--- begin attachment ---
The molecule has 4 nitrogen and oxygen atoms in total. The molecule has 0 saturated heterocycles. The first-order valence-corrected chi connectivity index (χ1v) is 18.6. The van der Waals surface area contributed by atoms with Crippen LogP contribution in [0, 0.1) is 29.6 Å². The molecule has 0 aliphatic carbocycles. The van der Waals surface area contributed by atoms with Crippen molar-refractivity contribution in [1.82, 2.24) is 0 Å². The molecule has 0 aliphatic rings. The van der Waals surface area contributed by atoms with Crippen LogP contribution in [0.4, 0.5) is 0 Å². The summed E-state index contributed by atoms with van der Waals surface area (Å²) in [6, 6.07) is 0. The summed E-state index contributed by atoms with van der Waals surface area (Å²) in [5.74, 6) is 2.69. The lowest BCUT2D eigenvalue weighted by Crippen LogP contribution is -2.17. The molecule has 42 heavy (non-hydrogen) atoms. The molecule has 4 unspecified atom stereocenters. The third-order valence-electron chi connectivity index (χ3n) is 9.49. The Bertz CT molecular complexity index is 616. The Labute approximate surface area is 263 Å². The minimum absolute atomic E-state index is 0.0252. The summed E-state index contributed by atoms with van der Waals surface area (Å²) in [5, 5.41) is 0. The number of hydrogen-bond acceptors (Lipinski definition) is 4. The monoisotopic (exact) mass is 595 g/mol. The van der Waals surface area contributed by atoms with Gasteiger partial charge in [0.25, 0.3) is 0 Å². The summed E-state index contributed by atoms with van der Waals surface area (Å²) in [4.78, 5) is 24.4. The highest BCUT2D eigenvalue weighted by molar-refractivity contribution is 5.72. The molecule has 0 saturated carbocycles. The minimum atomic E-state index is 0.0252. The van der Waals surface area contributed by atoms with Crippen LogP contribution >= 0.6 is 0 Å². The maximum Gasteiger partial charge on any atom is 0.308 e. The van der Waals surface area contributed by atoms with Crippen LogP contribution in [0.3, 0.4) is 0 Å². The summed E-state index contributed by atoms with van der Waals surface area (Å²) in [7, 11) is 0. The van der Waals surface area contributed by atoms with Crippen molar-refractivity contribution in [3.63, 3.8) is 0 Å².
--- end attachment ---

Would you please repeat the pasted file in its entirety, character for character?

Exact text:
The molecule has 4 nitrogen and oxygen atoms in total. The molecule has 0 saturated heterocycles. The first-order valence-corrected chi connectivity index (χ1v) is 18.6. The van der Waals surface area contributed by atoms with Crippen LogP contribution in [0, 0.1) is 29.6 Å². The molecule has 0 aliphatic carbocycles. The van der Waals surface area contributed by atoms with Crippen molar-refractivity contribution in [1.82, 2.24) is 0 Å². The molecule has 0 aliphatic rings. The van der Waals surface area contributed by atoms with Crippen LogP contribution in [0.4, 0.5) is 0 Å². The summed E-state index contributed by atoms with van der Waals surface area (Å²) in [6, 6.07) is 0. The summed E-state index contributed by atoms with van der Waals surface area (Å²) in [5.74, 6) is 2.69. The lowest BCUT2D eigenvalue weighted by Crippen LogP contribution is -2.17. The molecule has 42 heavy (non-hydrogen) atoms. The molecule has 4 unspecified atom stereocenters. The third-order valence-electron chi connectivity index (χ3n) is 9.49. The Bertz CT molecular complexity index is 616. The Labute approximate surface area is 263 Å². The minimum absolute atomic E-state index is 0.0252. The summed E-state index contributed by atoms with van der Waals surface area (Å²) in [5, 5.41) is 0. The number of hydrogen-bond acceptors (Lipinski definition) is 4. The monoisotopic (exact) mass is 595 g/mol. The van der Waals surface area contributed by atoms with Gasteiger partial charge in [0.25, 0.3) is 0 Å². The summed E-state index contributed by atoms with van der Waals surface area (Å²) in [4.78, 5) is 24.4. The highest BCUT2D eigenvalue weighted by molar-refractivity contribution is 5.72. The molecule has 0 saturated carbocycles. The minimum atomic E-state index is 0.0252. The van der Waals surface area contributed by atoms with Crippen LogP contribution >= 0.6 is 0 Å². The maximum Gasteiger partial charge on any atom is 0.308 e. The van der Waals surface area contributed by atoms with Crippen LogP contribution in [0.3, 0.4) is 0 Å². The summed E-state index contributed by atoms with van der Waals surface area (Å²) in [7, 11) is 0. The van der Waals surface area contributed by atoms with Crippen molar-refractivity contribution in [3.63, 3.8) is 0 Å².